Normally, the middle of January in Major League Baseball news generally consists of: 

  • Waiting on the last few free agents to sign
  • Chasing trade rumors
  • Looking at the Hall of Fame vote
  • Pining for spring training to begin

Yet here we sit, halfway through the year's first month, having seen one of the bigger scandals in the sport's history turn the baseball world on its head. Yes, there's a tendency to use recency bias and think "we've never seen anything like this!"

The thing is, I'm not sure we actually have. 

In the span of four days, we've seen two of the last three World Series champions part ways with their managers -- one of those also fired its general manager -- along with another high-profile team dismissing its leader before he even managed one game. That's 10 percent of MLB managers dismissed in a 72-hour span in the middle of January.

How often do you see firings like this? 

A.J. Hinch

In five seasons with the Astros, Hinch made the postseason four times, winning two AL pennants and one World Series. The 2019 Astros won a franchise record 107 games, one year after the 2018 Astros set a franchise record with 103 wins. Three of the four 100-win seasons in Astros history came under Hinch and those were the last three seasons. 

He was fired on Jan. 13. 

Jeff Luhnow

He was hired in December 2011, taking over a franchise staring down a rebuild. His first three seasons saw 107, 111 and 92 losses, respectively, but he was the architect behind the turnaround that helped Hinch build the resume you see above. Take note that the World Series title was the first in Astros history.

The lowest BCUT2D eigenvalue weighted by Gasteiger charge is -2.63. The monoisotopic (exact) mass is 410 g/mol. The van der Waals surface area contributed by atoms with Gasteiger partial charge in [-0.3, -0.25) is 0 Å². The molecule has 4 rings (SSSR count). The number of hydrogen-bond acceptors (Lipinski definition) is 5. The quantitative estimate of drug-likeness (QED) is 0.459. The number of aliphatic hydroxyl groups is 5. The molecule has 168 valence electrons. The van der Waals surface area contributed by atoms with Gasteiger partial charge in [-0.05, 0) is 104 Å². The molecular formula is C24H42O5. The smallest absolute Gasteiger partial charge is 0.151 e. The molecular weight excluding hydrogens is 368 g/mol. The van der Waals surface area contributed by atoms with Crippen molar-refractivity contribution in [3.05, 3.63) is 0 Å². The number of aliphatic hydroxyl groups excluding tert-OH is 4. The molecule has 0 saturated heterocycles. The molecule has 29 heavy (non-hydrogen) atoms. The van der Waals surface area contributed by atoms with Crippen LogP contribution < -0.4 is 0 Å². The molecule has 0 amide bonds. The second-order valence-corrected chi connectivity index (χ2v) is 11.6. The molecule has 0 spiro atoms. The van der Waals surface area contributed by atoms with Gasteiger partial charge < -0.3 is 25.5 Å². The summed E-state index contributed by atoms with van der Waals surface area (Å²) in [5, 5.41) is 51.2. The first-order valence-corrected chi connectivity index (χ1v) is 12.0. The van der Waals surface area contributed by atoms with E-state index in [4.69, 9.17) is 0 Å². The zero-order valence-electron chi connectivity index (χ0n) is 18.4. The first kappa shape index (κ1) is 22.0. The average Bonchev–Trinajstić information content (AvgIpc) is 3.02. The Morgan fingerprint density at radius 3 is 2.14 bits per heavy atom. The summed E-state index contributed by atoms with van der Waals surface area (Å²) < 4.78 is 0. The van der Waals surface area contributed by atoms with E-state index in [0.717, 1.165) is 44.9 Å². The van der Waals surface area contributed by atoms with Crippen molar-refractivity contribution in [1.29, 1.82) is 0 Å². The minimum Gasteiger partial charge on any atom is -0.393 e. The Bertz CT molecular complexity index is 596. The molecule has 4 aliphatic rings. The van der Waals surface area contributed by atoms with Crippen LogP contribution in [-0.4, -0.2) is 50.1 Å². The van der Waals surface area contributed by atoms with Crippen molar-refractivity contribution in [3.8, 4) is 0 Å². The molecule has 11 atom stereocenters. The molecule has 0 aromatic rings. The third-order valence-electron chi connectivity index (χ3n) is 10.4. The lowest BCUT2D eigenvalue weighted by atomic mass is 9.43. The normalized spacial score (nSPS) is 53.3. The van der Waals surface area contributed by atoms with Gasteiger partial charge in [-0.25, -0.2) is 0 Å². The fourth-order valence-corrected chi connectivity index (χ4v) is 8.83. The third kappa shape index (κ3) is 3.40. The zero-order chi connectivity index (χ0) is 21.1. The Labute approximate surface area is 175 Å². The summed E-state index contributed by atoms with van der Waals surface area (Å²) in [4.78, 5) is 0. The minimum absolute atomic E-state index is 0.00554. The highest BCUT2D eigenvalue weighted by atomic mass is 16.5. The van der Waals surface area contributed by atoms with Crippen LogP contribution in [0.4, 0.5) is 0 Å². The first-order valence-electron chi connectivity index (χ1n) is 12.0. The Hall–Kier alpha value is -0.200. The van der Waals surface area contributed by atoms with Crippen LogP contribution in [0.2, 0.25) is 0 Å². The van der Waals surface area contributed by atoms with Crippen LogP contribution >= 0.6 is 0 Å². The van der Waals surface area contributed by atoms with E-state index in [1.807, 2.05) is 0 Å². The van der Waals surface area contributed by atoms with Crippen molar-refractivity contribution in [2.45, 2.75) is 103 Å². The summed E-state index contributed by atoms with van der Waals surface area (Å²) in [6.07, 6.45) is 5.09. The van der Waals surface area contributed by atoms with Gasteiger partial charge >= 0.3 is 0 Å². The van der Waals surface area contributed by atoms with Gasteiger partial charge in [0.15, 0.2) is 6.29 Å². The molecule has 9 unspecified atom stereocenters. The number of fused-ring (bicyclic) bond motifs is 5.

He was also fired on Jan. 13. 

Alex Cora

Not only was Cora the bench coach for the Astros when they broke their franchise-long title drought in 2017, but he won the World Series as a first-year manager with the Red Sox in 2018. That team also set the Red Sox record with 108 regular-season wins. That's a franchise that has been around since 1901. 

Cora was fired Jan. 15. 

Many agree it was the right move by ownership in all three cases above to cut ties. The point here is that we really haven't seen anything like this in January before and that's without getting to this next one. 

Carlos Beltran

Beltran was the only player named in Manfred's report on the Astros' sign-stealing operation. His named appeared because he's not a player anymore and is (was) in a position of authority. 

Beltran was hired by the Mets on Nov. 1 to become their new manager. On Jan. 16, the club announced there was a mutual parting of ways. That means, yes, Beltran was hired and then fired by the Mets before ever managing one game. Believe it or not, the short tenure is not a record. Back in 2004, the Diamondbacks fired Wally Backman just four days after they hired him. 

Still, this is only the second time in MLB history that an offseason managerial hire didn't make it to the regular season. 

Beltran ties Backman for the fewest games managed ever by a person hired as manager at zero. There are surprisingly several men with one game of experience (a list that hilariously includes Ted Turner), though nearly all of those were interim managers. Both Beltran and Backman were hired on as full-fledged managers and didn't make it to the season. 

We've had quite the historic week. Any one of these four firings would have been eyebrow-raising in mid-January in and of itself and we just got four in four days. 

As noted, all of this is scandal-related. Something I thought might be a little comparable -- or worse -- was the Biogenesis scandal back in 2013. In all, 17 players were issued suspensions. That happened during the season, however, with the news breaking in August.

The dust is likely not settled. It's hard to properly put this whole scandal in perspective while we're right in the middle of it. But for now, it seems like one of the most historic and memorable January weeks we've ever seen from Major League Baseball.